Surviving the World of Obsolete

Surviving the World of Obsolete

I've been mulling this topic for several weeks, trying to come up with just the right direction. At one point I wanted to title it "The Age of Beta" which has a nice, pentameter-like ring to it. But, while "beta" does sort of cover the idea, it's really more than that.

In "We're Finally Living on Internet Time," Paul did a great job covering "how" we got here and why it took so long, but I believe it's important to expand the topic a bit and highlight the issues that it causes for IT Pros. And, of course, I have a bit different take on the topic.

Never before in history have customers been required so frequently to accept being guinea pigs for technology vendors. In the past year we've seen companies like Microsoft replaced the word "beta" with a kinder, gentler term: Public Preview. But, in truth, there's no difference between the two terms.

We live in a world where, at any given time, we're carrying around obsolete technology. Think about the smartphone you carry in your pocket or purse. The life of that device is just about 6 months. 6 months after you purchase the latest and greatest mobile technology it has been superseded by the next greatest thing. That wouldn't be so bad if your current device hadn't already gone through several updates, bug fixes, and hardware woes.

In the beginning, software bugs were the most we worried about. It was common practice for companies to wait for "Service Pack 1" before deploying any new Microsoft technology. SP1 meant that Microsoft had worked out most of the Gold release bugs and was the product was finally ready for company-wide deployment. Today, the woes of bugs have transcended the software industry and leaped into the hardware industry. Take for example, recent Microsoft Surface updates that diminished the value of the hardware, or the Dell Venue Pro 8 that had screen dimming issues and stylus use problems out of the box. Think about the original iPhones that couldn't function without dropping voice calls constantly. Vendors are using consumers as test subjects while they work to get their products right. In reality, they are dumping beta products on an unassuming public and expecting the public to sort out the issues for them. I guess QA departments are a thing of the past.

Paul's Internet Time definition is, well, scary. We've jested over this for years. But, with Microsoft's intent to rollout massive product updates every 6 months or so, it's now a reality. And, who suffers for it? Customers, and ultimately, the IT Pros tasked with supporting those customers.

By March 2014, Windows 8 will see another update, and you can bet a Windows Server 2012 update is not far behind. Those that have adopted that latest client and server operating systems from Microsoft will be tasked with a major update implementation shortly after. Through added features, Microsoft will tease companies into updating, but as I noted in "The Machine is Still Too Complex" this will add all new complications.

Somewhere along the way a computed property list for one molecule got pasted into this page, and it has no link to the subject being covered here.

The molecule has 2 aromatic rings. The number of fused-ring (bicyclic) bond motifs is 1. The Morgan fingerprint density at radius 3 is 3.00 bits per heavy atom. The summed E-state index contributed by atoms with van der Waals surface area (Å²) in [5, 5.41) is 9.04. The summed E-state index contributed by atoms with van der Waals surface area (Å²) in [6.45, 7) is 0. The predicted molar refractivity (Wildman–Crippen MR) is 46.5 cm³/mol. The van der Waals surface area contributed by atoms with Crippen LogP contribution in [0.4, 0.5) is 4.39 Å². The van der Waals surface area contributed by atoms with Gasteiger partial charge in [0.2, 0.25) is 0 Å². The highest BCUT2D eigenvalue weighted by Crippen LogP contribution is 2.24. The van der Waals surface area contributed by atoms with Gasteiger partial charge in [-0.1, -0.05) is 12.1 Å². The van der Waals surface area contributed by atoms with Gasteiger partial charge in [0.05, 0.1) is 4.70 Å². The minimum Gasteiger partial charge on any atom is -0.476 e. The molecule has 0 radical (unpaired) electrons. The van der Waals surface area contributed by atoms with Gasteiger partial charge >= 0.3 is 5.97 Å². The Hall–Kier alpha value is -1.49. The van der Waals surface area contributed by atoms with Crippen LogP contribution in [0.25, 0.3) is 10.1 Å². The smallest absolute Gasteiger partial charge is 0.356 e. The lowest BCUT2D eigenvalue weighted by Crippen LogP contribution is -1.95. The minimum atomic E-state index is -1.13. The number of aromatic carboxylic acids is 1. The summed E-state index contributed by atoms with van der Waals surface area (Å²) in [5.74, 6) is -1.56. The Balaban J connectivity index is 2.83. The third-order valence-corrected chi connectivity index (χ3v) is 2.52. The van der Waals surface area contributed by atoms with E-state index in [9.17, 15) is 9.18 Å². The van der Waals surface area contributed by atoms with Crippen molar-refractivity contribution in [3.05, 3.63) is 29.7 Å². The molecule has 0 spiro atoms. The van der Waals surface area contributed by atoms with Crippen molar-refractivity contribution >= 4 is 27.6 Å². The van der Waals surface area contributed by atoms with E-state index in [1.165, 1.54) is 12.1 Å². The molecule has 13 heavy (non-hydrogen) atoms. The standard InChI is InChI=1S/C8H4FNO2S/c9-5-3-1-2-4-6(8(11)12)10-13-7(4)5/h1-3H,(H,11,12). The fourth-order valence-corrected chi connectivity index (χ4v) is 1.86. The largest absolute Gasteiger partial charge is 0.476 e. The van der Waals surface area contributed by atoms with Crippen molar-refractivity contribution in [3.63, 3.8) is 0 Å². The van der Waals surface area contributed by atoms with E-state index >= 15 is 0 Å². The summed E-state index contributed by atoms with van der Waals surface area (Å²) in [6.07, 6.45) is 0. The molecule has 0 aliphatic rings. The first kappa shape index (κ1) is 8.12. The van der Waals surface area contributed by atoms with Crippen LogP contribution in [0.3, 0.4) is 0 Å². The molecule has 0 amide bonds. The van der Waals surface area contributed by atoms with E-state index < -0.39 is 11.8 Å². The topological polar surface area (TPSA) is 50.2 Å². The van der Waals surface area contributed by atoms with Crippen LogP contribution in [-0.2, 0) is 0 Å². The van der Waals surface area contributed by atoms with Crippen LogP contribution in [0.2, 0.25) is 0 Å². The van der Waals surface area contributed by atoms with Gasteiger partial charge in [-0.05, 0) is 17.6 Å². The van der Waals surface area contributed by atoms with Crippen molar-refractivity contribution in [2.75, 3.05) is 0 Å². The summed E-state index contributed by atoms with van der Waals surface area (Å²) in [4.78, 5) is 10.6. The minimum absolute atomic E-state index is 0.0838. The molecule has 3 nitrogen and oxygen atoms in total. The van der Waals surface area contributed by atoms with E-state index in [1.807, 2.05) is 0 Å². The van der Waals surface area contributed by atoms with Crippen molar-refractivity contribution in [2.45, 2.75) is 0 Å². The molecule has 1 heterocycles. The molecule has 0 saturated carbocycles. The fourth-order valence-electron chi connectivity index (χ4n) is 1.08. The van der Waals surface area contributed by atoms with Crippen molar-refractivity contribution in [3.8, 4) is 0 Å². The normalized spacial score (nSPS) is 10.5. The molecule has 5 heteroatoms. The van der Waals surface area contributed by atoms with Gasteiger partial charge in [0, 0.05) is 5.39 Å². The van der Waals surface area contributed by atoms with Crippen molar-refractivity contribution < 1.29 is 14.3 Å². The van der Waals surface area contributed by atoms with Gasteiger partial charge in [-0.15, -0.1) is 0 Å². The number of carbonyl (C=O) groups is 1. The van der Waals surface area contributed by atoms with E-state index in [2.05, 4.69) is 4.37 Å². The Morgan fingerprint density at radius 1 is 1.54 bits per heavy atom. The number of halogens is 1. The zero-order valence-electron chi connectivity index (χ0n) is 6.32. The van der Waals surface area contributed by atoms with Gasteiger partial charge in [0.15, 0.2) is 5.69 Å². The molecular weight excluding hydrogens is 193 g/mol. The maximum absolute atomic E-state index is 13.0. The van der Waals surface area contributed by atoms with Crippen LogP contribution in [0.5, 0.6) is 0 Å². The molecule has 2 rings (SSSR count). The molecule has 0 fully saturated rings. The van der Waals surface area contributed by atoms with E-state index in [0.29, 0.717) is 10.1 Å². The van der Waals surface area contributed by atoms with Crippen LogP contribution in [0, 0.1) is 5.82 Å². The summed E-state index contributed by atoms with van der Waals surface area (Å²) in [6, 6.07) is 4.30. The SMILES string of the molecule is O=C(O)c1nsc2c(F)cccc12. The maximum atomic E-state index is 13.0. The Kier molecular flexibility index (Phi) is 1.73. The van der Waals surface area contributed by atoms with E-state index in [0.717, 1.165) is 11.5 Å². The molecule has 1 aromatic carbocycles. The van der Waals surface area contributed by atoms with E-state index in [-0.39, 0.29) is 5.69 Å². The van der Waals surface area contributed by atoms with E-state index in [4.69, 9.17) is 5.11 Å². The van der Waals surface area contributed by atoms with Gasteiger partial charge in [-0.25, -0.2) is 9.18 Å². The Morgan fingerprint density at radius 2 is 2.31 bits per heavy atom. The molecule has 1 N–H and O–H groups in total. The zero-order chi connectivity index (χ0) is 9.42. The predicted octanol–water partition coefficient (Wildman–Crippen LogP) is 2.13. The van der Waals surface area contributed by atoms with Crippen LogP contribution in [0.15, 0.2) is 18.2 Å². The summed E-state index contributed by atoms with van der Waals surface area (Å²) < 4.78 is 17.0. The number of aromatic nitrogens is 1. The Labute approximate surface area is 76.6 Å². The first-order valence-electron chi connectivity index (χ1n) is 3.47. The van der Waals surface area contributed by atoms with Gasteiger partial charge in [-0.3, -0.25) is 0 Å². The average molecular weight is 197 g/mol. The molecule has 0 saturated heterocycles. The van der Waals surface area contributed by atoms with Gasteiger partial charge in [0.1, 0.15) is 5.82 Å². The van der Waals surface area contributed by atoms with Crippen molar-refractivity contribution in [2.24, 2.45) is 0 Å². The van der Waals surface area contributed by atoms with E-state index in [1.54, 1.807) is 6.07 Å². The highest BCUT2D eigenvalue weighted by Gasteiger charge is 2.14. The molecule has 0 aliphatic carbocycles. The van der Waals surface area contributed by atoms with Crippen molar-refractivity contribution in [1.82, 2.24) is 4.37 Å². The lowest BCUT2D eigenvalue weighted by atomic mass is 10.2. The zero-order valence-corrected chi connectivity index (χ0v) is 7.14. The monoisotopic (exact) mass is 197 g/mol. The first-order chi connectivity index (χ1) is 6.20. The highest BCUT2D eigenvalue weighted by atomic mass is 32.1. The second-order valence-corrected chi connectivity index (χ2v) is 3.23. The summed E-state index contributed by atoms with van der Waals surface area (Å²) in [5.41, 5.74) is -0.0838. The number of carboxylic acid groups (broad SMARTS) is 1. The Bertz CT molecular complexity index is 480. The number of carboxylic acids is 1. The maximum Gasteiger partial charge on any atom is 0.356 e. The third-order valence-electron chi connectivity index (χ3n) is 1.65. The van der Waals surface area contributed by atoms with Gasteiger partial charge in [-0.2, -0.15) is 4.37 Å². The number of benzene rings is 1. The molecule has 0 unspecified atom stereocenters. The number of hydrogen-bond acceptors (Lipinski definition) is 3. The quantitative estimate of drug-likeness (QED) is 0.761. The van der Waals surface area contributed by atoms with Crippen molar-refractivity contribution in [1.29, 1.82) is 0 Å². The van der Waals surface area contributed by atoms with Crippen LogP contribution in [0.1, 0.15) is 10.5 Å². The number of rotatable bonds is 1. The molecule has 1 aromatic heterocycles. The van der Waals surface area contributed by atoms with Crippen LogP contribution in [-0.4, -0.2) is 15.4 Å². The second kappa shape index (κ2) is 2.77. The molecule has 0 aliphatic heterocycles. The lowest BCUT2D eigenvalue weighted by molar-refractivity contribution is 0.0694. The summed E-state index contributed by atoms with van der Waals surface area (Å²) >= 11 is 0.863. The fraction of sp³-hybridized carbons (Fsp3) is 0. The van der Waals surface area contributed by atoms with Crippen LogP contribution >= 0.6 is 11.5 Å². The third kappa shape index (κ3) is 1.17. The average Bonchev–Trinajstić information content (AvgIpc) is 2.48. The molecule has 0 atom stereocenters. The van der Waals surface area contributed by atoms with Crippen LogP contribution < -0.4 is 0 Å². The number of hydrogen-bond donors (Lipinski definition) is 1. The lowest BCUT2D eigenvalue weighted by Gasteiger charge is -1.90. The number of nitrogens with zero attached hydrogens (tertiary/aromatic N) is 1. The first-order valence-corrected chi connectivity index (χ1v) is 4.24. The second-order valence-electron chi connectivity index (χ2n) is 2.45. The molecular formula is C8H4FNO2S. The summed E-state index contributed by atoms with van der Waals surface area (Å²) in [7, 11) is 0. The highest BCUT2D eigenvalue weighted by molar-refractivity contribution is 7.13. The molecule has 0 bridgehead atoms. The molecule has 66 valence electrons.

So, by March of this year, Windows 8.1 will be obsolete. That shiny new OS you've been using for a couple months on that shiny new touchscreen gadget will be no different than that iPhone 5C you just purchased. But, instead of being just a consumer thing, it will hit the business now, too. And, as time progresses, how many other pieces of technology in your organization will be outdated very quickly after deployment?

My recent article entitled "Tech Consumers Are Still Buying Snake Oil in 2014" adequately sums it up. Though I highlighted the Chromebook in that article, it’s a farther reaching topic. Too many companies are taking new technology at face value and gobbling up the vendor's marketing lines. The want and desire has become greater than the need. That's fine for retail consumers, but a business should be smarter than that.

So, how do organizations survive in the world of obsolete? I think it's time for companies to stop the habit of being so enamored by the prettiest things and focus on the true needs of the business. More than ever, IT Pros need to be highly educated on what's coming and whether or not it's just more than is required to support the business. For example, Work Folders in Windows Server 2012 is a great feature, but can a company live without it? That's up to IT Pros to decide, not the vendor. IT Pros need to do a better job of working closely with business leaders to help educate them on what makes sense. Build confidence and trust. Step out of the server room and into the board room.

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